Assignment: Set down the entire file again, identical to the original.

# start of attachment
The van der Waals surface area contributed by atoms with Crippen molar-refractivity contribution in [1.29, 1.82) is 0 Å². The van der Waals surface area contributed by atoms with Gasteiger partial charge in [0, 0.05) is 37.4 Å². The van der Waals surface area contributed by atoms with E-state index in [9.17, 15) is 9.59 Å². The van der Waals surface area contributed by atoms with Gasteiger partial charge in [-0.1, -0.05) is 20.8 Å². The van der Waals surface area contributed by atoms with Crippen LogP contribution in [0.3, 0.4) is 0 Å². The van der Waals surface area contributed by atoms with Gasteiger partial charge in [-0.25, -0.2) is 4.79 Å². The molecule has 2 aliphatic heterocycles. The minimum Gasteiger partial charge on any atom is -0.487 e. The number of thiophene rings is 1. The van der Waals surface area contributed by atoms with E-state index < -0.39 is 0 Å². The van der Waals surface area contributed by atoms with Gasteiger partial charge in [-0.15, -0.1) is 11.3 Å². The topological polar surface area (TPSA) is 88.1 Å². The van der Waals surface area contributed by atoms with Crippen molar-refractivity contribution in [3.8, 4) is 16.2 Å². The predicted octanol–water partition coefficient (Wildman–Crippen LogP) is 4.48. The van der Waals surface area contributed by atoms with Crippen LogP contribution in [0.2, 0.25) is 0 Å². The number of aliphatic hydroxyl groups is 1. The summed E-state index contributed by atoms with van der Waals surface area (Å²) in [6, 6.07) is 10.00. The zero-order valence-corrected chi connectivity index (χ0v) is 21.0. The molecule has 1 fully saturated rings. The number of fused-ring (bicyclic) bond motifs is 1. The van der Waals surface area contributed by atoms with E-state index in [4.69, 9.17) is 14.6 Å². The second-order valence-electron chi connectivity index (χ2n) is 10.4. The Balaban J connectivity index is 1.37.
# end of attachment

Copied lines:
The van der Waals surface area contributed by atoms with Crippen molar-refractivity contribution in [1.29, 1.82) is 0 Å². The van der Waals surface area contributed by atoms with Gasteiger partial charge in [0, 0.05) is 37.4 Å². The van der Waals surface area contributed by atoms with E-state index in [9.17, 15) is 9.59 Å². The van der Waals surface area contributed by atoms with Gasteiger partial charge in [-0.1, -0.05) is 20.8 Å². The van der Waals surface area contributed by atoms with Crippen LogP contribution in [0.3, 0.4) is 0 Å². The van der Waals surface area contributed by atoms with Gasteiger partial charge in [-0.25, -0.2) is 4.79 Å². The molecule has 2 aliphatic heterocycles. The minimum Gasteiger partial charge on any atom is -0.487 e. The number of thiophene rings is 1. The van der Waals surface area contributed by atoms with E-state index < -0.39 is 0 Å². The van der Waals surface area contributed by atoms with Gasteiger partial charge in [-0.15, -0.1) is 11.3 Å². The topological polar surface area (TPSA) is 88.1 Å². The van der Waals surface area contributed by atoms with Crippen molar-refractivity contribution in [3.8, 4) is 16.2 Å². The predicted octanol–water partition coefficient (Wildman–Crippen LogP) is 4.48. The van der Waals surface area contributed by atoms with Crippen LogP contribution in [0.2, 0.25) is 0 Å². The number of aliphatic hydroxyl groups is 1. The summed E-state index contributed by atoms with van der Waals surface area (Å²) in [6, 6.07) is 10.00. The zero-order valence-corrected chi connectivity index (χ0v) is 21.0. The molecule has 1 fully saturated rings. The number of fused-ring (bicyclic) bond motifs is 1. The van der Waals surface area contributed by atoms with E-state index in [4.69, 9.17) is 14.6 Å². The second-order valence-electron chi connectivity index (χ2n) is 10.4. The Balaban J connectivity index is 1.37.